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Wildlife-friendly plants

Nectar Bar

At Berryfields, we have made what we called the Nectar Bar alongside our big pond. Butterflies are among the more beautiful visitors we hope to attract, but all nectar-drinking creatures are welcome here.

Any garden created for wildlife must offer an environment where the local ecology can feel at home. It's likely to include some grasses (beyond a neatly mown lawn) to provide seeds and pollen. It should also include a selection of umbellifers, such as angelica, fennel, chervil or dill - all of which are rich in nectar, and are particularly attractive to hoverflies and lacewings whose larvae, in turn, eat aphids.

Stinging nettles are essential food for the caterpillars of butterflies such as red admirals, tortoiseshells and peacocks, and therefore a must for every garden.

Designing your wildlife garden

When planting a nectar border or any selection of flowers to attract insects, think first of what's best for them and second, of what you want to look at. The two are not remotely exclusive of one another, but there are a few basic principles to bear in mind.

For instance, single-flowered plants are a good choice, because the design of these blooms makes it easier for insects to reach the nectar and pollen. Many double flowers are inaccessible to insects, or have low amounts of nectar and pollen, sometimes even none at all.


Year-round nectar

Aster macrophyllus

Although many insects are inactive in winter, some will still seek nectar late into the autumn, or on a warm spring day. Having a selection of plants flowering throughout the year can help ensure there are always nectar sources available.

We planted the Nectar Bar in autumn, with flowers such as buddleias, asters and sedums, to attract insects later in the season.

The perfect lawn may please the gardener, but is a desert for insects. So in front of the Bar we laid a strip of wildlife turf, which is enriched with dozens of wildflowers and nine different types of grass. We'll grow it long, then cut it, as we do the wildflower meadow, just twice a year.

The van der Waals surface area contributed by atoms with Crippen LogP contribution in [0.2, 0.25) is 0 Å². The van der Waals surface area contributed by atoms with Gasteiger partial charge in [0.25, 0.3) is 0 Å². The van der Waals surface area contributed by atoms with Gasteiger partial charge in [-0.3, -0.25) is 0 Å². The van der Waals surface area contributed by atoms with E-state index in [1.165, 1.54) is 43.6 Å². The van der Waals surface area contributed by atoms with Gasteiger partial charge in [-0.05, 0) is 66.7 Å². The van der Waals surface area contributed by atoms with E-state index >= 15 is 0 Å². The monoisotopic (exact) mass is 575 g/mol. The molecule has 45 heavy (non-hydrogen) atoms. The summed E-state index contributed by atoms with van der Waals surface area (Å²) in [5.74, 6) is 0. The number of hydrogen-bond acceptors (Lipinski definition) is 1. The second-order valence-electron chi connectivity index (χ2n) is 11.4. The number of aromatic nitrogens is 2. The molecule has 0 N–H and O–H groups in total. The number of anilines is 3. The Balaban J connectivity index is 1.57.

Behind the Bar, we planted a mixed hedge of native species, which, as well as producing nectar, will shelter the plants and insects and provide nesting cover for the birds.

Wildlife-friendly plants

We used the following selection of plants in the Berryfields's Nectar Bar:

Plantain, Plantago

Plantago (Plantain)

Buddleja davidii,'Black Knight' (Butterfly bush)

Digitalis grandiflora (Foxglove)

Campanula rotundifolia (Harebell)

Eupatorium purpureum (Joe-pye weed)




Discuss this plant feature

Talkback: Wildlife-friendly plants
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kaycurtis 24/11/2011 at 15:27

I rate this highly as we need to look after our native creatures, so that we maintian a healthy balance, so we can grow and survive rather than importing every thing from abroad polluting the world with airmiles.

soniamclean 24/11/2011 at 15:27

I would love to grow insect friendly flowers around our pond but it is a very large clay bottomed pond (abt 100 sq mtrs) and the water seeps several metres into the lawn. I think the only thing I can grow would be bog plants and they would have to compete with the grass. Most of the pond is surrounded by rushes but there are several gaps - any ideas for suitable wild-life and insect friendly plants please.

Jarrah 24/11/2011 at 15:27

We have left some long grass and wildflowers in our garden and would like to do mow it twice a year as suggested in this article. But at what time of year should these mowings take place??

gabamandoc 24/11/2011 at 15:29

Feeding them is great and easy. But you have to stop poisoning them too. Go organic in your garden and remove all chemicals. At least we can make gardens a safe haven for our insects.

smallfry 24/11/2011 at 15:29

I love wildlife gardening, we have got a patch where my little sis plays that is wild :)

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